Friday, August 24, 2012

Greetings from Bluebird Farm,
See you at the Morganton and Conover Farmers’ Markets tomorrow (Saturday) until noon.

Pastured Pork- My oh my, what tasty pork chops you have!
Have you been dreaming about our pastured pork? Even our personal freezer has been empty, but now we have a full offering of wonderful pork for you.
Mild Country Sausage, Hot Country Sausage, Sweet Italian Sausage, Bratwurst Sausage, Ground Pork, Thick Pork Chops,  Spare Ribs, Boneless Ham Roasts, Shoulder Roasts, Fresh Bacon (uncured.)  
Get the roasts and pork chops while they last.  We should have a good supple of everything else until our next hogs are ready in mid October.

This week’s garden harvest, grown with organic methods, of course

Yard Long Red Noodle Beans- Meaty and sweet.  Chop these very long beans (almost a yard long) into bite sized pieces and sauté. 
Cherry tomatoes- little gems of sunshine. Intense flavors.  Yellow, red, gold, black-purple tomatoes.
Slicing tomatoes- The season is winding down; get them while they’re ripe! There are not as many ripe tomatoes.  Can the tomato glory days really only be 1 month long?
Basil! Oh, the basil. The aroma of summer!  Pesto? I love pesto on pizzas. See pesto recipe below.
Bell peppers, Sweet Bell and Italian Frying Peppers- no synthetic chemicals.  Red and ripe!
So sweet and ripe. Amazing raw or cooked.
Cucumbers- Just a few cukes still coming in from the last plants of the year.  Sweet crisp summer flavor.
Summer Squash and Zucchini-They are all gone! Done for the year.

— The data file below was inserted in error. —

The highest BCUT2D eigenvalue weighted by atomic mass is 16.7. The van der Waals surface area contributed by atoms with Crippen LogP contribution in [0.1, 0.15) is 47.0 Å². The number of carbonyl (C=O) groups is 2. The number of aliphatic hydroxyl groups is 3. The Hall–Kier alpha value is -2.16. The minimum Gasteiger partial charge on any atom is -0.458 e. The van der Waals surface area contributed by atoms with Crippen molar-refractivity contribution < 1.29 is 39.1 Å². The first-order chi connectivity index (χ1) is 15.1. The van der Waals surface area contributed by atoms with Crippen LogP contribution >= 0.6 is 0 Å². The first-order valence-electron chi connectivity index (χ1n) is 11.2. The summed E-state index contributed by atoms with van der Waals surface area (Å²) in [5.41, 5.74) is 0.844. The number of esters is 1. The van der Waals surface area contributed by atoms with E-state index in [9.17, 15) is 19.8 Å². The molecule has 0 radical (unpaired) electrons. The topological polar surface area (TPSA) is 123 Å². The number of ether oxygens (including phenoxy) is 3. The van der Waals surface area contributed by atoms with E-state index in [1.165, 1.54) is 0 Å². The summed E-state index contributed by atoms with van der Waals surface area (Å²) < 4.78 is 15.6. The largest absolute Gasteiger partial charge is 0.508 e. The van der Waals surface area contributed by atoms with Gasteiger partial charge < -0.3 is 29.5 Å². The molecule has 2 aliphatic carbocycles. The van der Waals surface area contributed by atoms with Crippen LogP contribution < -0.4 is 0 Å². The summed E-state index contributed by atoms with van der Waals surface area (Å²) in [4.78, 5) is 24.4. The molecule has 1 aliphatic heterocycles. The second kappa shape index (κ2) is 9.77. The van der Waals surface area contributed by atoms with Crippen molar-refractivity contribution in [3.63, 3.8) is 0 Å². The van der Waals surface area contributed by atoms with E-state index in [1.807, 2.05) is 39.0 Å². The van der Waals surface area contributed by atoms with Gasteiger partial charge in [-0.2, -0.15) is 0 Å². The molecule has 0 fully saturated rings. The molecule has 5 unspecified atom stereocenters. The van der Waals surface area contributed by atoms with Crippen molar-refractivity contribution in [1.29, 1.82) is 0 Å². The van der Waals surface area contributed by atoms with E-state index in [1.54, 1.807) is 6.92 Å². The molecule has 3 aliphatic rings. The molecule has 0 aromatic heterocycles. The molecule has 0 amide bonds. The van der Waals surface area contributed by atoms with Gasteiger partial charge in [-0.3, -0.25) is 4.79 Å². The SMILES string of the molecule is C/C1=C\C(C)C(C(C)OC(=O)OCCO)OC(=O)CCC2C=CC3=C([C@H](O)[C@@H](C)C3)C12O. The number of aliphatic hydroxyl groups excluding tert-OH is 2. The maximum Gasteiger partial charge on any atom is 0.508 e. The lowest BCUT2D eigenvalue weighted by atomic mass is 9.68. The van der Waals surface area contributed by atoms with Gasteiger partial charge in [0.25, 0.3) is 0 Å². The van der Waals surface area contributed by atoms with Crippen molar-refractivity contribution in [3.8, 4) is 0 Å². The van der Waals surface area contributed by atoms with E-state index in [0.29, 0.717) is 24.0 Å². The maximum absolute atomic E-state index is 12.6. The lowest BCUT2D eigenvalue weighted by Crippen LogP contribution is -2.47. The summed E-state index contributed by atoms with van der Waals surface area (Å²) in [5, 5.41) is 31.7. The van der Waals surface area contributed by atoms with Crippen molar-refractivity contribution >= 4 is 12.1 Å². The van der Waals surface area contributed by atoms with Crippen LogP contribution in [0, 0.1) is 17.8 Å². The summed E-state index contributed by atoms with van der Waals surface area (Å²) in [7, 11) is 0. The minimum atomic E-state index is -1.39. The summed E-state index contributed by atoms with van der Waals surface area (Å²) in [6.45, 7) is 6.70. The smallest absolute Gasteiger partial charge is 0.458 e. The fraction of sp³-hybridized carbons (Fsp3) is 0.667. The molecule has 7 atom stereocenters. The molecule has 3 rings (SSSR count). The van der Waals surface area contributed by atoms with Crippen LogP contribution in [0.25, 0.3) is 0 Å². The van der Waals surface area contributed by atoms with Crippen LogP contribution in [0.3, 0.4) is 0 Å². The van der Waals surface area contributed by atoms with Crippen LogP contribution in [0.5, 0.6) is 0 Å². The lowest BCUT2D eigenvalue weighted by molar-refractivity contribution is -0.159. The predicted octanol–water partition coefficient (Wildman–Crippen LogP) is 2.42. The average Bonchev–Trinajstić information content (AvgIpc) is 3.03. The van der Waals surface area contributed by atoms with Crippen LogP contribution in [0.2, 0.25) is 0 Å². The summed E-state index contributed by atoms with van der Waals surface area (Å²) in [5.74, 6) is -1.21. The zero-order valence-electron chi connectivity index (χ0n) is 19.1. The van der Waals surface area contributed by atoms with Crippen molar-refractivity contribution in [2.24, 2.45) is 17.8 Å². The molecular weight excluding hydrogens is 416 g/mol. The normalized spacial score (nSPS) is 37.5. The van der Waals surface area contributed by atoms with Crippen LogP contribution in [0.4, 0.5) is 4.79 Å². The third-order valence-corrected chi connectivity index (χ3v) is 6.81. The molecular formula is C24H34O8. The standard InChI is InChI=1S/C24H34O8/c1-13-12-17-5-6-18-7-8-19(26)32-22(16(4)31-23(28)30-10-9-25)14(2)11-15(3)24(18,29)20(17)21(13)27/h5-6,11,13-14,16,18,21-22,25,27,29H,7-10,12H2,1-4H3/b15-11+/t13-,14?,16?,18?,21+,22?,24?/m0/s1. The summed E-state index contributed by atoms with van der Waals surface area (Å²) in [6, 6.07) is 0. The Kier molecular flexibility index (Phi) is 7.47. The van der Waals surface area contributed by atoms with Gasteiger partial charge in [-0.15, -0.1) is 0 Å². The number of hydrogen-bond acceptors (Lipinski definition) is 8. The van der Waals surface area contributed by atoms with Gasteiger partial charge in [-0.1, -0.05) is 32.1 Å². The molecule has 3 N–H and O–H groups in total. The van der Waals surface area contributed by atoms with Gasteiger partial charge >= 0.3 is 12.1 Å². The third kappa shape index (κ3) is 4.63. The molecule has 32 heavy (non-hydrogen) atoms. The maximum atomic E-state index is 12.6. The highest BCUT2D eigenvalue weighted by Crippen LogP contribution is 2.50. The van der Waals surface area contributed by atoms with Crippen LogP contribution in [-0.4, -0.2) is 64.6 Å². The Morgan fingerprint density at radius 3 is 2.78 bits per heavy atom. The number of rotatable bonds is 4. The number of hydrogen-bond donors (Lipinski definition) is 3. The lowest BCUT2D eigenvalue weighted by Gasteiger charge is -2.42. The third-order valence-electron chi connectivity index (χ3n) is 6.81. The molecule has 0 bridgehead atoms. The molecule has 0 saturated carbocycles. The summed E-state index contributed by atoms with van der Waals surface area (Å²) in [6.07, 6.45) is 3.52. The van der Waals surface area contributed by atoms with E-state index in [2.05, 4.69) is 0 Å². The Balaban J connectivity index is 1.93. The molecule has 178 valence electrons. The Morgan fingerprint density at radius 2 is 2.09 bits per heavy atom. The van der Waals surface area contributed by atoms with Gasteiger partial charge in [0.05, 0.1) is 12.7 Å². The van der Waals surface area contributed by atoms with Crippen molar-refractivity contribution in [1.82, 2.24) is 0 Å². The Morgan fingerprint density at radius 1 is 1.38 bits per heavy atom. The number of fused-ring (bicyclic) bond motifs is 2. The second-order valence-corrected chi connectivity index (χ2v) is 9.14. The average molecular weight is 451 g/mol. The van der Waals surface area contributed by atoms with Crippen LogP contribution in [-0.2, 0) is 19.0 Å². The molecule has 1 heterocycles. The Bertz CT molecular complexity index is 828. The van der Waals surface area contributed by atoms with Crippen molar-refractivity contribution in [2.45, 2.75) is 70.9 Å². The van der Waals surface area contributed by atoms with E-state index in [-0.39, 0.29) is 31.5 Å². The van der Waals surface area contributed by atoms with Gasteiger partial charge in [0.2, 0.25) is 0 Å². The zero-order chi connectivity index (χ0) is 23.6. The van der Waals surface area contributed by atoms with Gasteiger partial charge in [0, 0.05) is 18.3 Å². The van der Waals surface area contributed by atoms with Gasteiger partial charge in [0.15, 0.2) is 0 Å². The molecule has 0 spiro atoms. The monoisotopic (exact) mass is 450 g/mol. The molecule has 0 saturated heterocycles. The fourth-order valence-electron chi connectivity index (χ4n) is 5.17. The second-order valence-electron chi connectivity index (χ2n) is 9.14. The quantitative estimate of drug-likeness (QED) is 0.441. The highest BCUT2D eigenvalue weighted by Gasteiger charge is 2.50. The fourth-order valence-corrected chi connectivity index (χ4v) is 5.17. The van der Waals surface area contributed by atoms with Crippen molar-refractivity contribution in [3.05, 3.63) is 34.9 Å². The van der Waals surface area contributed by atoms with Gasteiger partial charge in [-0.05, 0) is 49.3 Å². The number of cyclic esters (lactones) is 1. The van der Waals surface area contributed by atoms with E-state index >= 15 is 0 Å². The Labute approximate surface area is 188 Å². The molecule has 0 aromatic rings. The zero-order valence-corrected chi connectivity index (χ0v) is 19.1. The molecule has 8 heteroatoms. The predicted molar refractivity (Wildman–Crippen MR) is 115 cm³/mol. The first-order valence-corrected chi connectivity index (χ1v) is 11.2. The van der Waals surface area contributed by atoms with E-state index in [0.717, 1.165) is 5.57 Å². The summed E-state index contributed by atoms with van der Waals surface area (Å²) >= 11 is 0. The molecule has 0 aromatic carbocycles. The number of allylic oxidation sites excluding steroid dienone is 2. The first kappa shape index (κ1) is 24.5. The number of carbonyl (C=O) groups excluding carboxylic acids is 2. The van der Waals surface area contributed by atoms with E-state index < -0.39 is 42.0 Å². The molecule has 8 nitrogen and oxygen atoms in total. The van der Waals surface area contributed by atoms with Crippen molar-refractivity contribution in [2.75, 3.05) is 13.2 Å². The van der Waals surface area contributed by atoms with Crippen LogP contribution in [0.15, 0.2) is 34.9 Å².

Pastured Chicken- Free range on grass pastures, fed certified organic grains. Flavorful and tender.
-Packs of 2 leg quarters and 2 wings
-We won’t have more whole chickens until our next flock is ready on October 10th. Stock up at in October; it will be the last flock of the year, and we won’t have any of our chicken in our freezer this winter.  We will take orders for chickens in mid September.

Pastured Free Range Eggs- The hens have new friends! They welcomed 12 small piglets in their pasture.  Little do they know…those piglets will be 250 pounds in no time!  Multi-species grazing is a unique part of our farm.  All our animals are fed certified organic grains.

Pesto version 1
This version is very thick! Great for spreading.

1 big cup of basil leaves
4 tablespoons of extra virgin olive oil
Salt and pepper to taste
1 ½ tablespoons of roasted pine nuts or walnuts
3 tablespoons of original parmesan cheese
1 ½ medium sized garlic cloves


Carefully wash the basil leaves and pat excess water from them.  Finely puree the garlic in a food processor or mince by hand if you are using a blender.  Add the basil and olive oil and puree for a minute or two. When it starts to look like a paste add the pine nuts,and continue pureeing. After you obtain a nice puree, add the parmesan cheese, season with salt and pepper and continue mixing for another 2-3 minutes.  Let the pesto rest before you use it, so the flavor will unfold. 10 minutes should be enough. Use it with your favorite pasta dish or try another dish, such as pesto chicken.

Pesto version 2- This version is thinner and more sauce-like than version 1.  Great for drizzling over a large sauté of mixed summer vegetables and pasta.

2 cloves garlic
½ cup fresh basil
½ cup olive oil, approx
¼ cup roasted walnuts or pine nuts
Salt to taste
Parmesan cheese (optional)

Directions same as version 1.  Add Parmesan cheese if desired.

Pesto Tips

Pesto can be made with almost any nut. I have had excellent pistachio pestos as well as roasted almond, pecan, cashew, or walnut pesto.

A homemade pesto sauce should be kept in the fridge if you don’t use everything in the same day. You can store homemade pesto for about 1 week, if you store it in an airtight jar or container and cover the top of the pesto with a thin layer of olive oil.

To freeze pesto, leave out the parmesan cheese. You can add the cheese after thawing. Divide pesto into meal size portions. Freeze in freezer bags.

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